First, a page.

An Aussie dad with severe disabilities faces being confined to bed without company for 20 hours on weekends, thanks to a cruel $45,000 a year cut to his NDIS package.

The inactivity could place Cameron Browne at risk of another blood clot like the one that caused the stroke that left him severely disabled a decade ago.

Hundreds of thousands of people with a disability are facing similar cutbacks to their support under a new program that will see independent assessors review NDIS packages to rein in the costs of the scheme.

Decision delays are also creating major stress for Australians with disabilities. In one shocking case, Liam Smith waited more than two years for approval to move into independent living accommodation.

The wheelchair-bound man with seeing, hearing, mobility and intellectual disabilities needed to move because his ageing parents had developed health problems.

Liam's mother Beth said local MPs and even the boss of the NDIS had been involved in the case to no avail.

"It's just beyond words. Furious is an understatement, to the point where I'm very emotional about the whole thing and it's affected our relationship with our son, because he wants to move and doesn't understand why he can't," she said.

Just hours after News Corp asked the NDIS to explain the lengthy delay in Liam's case the agency approved the funding to allow him to move into independent living.

"The agency apologises to Mr Smith and his family for the time taken to assess and approve his request," it told News Corp.

However, the agency has refused to budge on the cutbacks to Cameron Browne's plan.

Cameron Browne had a stroke on Father’s Day in 2010, which has affected his vision and mobility. Picture: David Swift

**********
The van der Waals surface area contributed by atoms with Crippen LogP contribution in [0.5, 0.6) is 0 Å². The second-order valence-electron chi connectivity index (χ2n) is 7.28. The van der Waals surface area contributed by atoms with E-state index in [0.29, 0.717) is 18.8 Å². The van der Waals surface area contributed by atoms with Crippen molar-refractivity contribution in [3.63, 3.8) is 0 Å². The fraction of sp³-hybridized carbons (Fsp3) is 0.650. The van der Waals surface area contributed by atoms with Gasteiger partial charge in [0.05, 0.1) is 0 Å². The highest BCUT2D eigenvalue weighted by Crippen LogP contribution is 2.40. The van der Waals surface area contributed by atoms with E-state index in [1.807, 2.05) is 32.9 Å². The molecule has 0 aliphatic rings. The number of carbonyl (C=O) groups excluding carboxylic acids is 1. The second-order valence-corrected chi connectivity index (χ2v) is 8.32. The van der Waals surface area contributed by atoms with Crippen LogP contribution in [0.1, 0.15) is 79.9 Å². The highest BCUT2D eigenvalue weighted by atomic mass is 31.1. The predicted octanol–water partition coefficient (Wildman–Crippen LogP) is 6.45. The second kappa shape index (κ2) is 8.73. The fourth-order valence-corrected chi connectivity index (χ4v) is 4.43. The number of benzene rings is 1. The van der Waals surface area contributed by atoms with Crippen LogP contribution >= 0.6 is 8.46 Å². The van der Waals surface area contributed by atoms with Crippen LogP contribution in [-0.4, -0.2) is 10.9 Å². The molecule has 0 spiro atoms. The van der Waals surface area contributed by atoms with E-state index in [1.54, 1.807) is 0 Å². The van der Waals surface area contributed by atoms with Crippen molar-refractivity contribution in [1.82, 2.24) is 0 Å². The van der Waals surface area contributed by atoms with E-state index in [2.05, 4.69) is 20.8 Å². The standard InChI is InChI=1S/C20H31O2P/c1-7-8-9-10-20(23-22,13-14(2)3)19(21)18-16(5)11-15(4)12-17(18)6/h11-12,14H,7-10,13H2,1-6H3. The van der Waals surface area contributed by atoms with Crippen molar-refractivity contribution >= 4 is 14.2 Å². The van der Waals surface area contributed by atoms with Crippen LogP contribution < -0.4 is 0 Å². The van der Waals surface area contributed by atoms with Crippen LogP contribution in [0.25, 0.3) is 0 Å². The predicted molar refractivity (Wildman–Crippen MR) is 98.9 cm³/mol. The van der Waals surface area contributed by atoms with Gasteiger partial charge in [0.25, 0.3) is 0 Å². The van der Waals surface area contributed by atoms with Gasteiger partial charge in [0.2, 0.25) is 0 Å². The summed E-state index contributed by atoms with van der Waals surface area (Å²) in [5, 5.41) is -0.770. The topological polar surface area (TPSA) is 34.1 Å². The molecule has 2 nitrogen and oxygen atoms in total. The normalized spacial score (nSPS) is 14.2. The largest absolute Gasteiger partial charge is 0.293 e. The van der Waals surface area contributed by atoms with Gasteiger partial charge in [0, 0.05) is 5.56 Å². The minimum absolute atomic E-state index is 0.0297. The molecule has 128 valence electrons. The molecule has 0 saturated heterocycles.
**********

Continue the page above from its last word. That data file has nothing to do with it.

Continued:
Cameron Browne had a stroke on Father’s Day in 2010, which has affected his vision and mobility. Picture: David Swift

Mr Browne, who used to play rugby for the Dee Why Lions, suffered a stroke at age 33 that left him with poor vision, cognition problems, in need of a wheelchair and 24-hour care.

For 10 years Mr Browne's parents cared for him and his 11 year old son Cooper but they are now seriously ill and recently moved into an aged care village. Cooper has moved to live with relatives on the Sunshine Coast.

Mr Browne had been hoping for an increase in NDIS support once his parents were no longer able to care for him but instead was shocked when his package was slashed.

His carer Samantha Ball said at present he was currently receiving extra care hours on the weekend which meant his package would run out within 57 weeks, leaving him with no money at all next year.

The NDIS told News Corp: "Mr Browne has an approved NDIS plan, with a significant level of funding, that recognises his need for a high level of support in maintaining his independence at home and in the community, noting the complexities".

"If they totally cut off funding to people like me, it means a life of wasting away," Mr Browne said.

"I'd hardly ever be able to see my son and would just be being stuck in bed, not seeing anyone, not working on my mobility, or going out and enjoying doing things like everyone else."

Brain Injury Australia executive officer Nick Rushworth said more than 14,000 Australians with brain injuries who received NDIS funding were "scared they could be forced out of their home if they no longer have access to the support they require".

"The government is attacking the least able to react because of their disability and it is disgraceful," he said.

Originally published as Confined to bed: Families devastated by NDIS cuts